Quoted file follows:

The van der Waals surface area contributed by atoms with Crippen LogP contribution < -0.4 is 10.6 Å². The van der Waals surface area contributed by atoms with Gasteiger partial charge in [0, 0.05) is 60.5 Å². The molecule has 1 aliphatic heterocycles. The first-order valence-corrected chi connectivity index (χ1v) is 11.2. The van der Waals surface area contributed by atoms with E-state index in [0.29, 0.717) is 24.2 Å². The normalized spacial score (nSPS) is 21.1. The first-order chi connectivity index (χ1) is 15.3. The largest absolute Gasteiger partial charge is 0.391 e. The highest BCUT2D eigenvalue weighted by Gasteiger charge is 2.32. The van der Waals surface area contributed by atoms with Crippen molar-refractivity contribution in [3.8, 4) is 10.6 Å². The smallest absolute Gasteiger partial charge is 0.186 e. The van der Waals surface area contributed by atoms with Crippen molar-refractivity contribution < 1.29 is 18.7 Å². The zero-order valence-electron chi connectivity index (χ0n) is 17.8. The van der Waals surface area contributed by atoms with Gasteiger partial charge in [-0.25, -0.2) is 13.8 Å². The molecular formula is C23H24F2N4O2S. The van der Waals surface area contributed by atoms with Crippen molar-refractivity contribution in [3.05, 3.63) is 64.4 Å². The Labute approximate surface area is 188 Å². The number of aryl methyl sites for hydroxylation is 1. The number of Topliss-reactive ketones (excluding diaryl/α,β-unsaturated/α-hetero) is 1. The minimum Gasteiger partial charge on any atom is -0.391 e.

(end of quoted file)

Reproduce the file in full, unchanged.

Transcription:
The van der Waals surface area contributed by atoms with Crippen LogP contribution < -0.4 is 10.6 Å². The van der Waals surface area contributed by atoms with Gasteiger partial charge in [0, 0.05) is 60.5 Å². The molecule has 1 aliphatic heterocycles. The first-order valence-corrected chi connectivity index (χ1v) is 11.2. The van der Waals surface area contributed by atoms with E-state index in [0.29, 0.717) is 24.2 Å². The normalized spacial score (nSPS) is 21.1. The first-order chi connectivity index (χ1) is 15.3. The largest absolute Gasteiger partial charge is 0.391 e. The highest BCUT2D eigenvalue weighted by Gasteiger charge is 2.32. The van der Waals surface area contributed by atoms with Crippen molar-refractivity contribution in [3.8, 4) is 10.6 Å². The smallest absolute Gasteiger partial charge is 0.186 e. The van der Waals surface area contributed by atoms with Crippen molar-refractivity contribution < 1.29 is 18.7 Å². The zero-order valence-electron chi connectivity index (χ0n) is 17.8. The van der Waals surface area contributed by atoms with Gasteiger partial charge in [-0.25, -0.2) is 13.8 Å². The molecular formula is C23H24F2N4O2S. The van der Waals surface area contributed by atoms with Crippen molar-refractivity contribution in [3.05, 3.63) is 64.4 Å². The Labute approximate surface area is 188 Å². The number of aryl methyl sites for hydroxylation is 1. The number of Topliss-reactive ketones (excluding diaryl/α,β-unsaturated/α-hetero) is 1. The minimum Gasteiger partial charge on any atom is -0.391 e.